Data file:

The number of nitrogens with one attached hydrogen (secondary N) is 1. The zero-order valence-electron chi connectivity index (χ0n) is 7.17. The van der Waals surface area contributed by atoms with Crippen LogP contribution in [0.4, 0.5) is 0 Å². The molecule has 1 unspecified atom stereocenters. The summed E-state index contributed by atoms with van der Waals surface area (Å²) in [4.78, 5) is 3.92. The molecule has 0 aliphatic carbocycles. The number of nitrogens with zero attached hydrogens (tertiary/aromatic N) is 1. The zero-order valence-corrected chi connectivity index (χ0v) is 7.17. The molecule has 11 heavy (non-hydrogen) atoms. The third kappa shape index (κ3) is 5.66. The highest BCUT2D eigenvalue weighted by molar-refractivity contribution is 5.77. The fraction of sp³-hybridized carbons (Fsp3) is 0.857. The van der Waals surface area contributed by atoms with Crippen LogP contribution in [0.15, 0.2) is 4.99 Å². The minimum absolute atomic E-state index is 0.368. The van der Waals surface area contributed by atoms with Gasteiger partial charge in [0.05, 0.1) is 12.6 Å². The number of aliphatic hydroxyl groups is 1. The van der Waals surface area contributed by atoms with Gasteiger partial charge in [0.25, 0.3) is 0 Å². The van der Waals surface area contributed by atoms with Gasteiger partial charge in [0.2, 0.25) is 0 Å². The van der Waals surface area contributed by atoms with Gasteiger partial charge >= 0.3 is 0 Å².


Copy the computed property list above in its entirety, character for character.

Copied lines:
The number of nitrogens with one attached hydrogen (secondary N) is 1. The zero-order valence-electron chi connectivity index (χ0n) is 7.17. The van der Waals surface area contributed by atoms with Crippen LogP contribution in [0.4, 0.5) is 0 Å². The molecule has 1 unspecified atom stereocenters. The summed E-state index contributed by atoms with van der Waals surface area (Å²) in [4.78, 5) is 3.92. The molecule has 0 aliphatic carbocycles. The number of nitrogens with zero attached hydrogens (tertiary/aromatic N) is 1. The zero-order valence-corrected chi connectivity index (χ0v) is 7.17. The molecule has 11 heavy (non-hydrogen) atoms. The third kappa shape index (κ3) is 5.66. The highest BCUT2D eigenvalue weighted by molar-refractivity contribution is 5.77. The fraction of sp³-hybridized carbons (Fsp3) is 0.857. The van der Waals surface area contributed by atoms with Crippen LogP contribution in [0.15, 0.2) is 4.99 Å². The minimum absolute atomic E-state index is 0.368. The van der Waals surface area contributed by atoms with Gasteiger partial charge in [0.05, 0.1) is 12.6 Å². The number of aliphatic hydroxyl groups is 1. The van der Waals surface area contributed by atoms with Gasteiger partial charge in [0.25, 0.3) is 0 Å². The van der Waals surface area contributed by atoms with Gasteiger partial charge in [0.2, 0.25) is 0 Å². The van der Waals surface area contributed by atoms with Gasteiger partial charge >= 0.3 is 0 Å².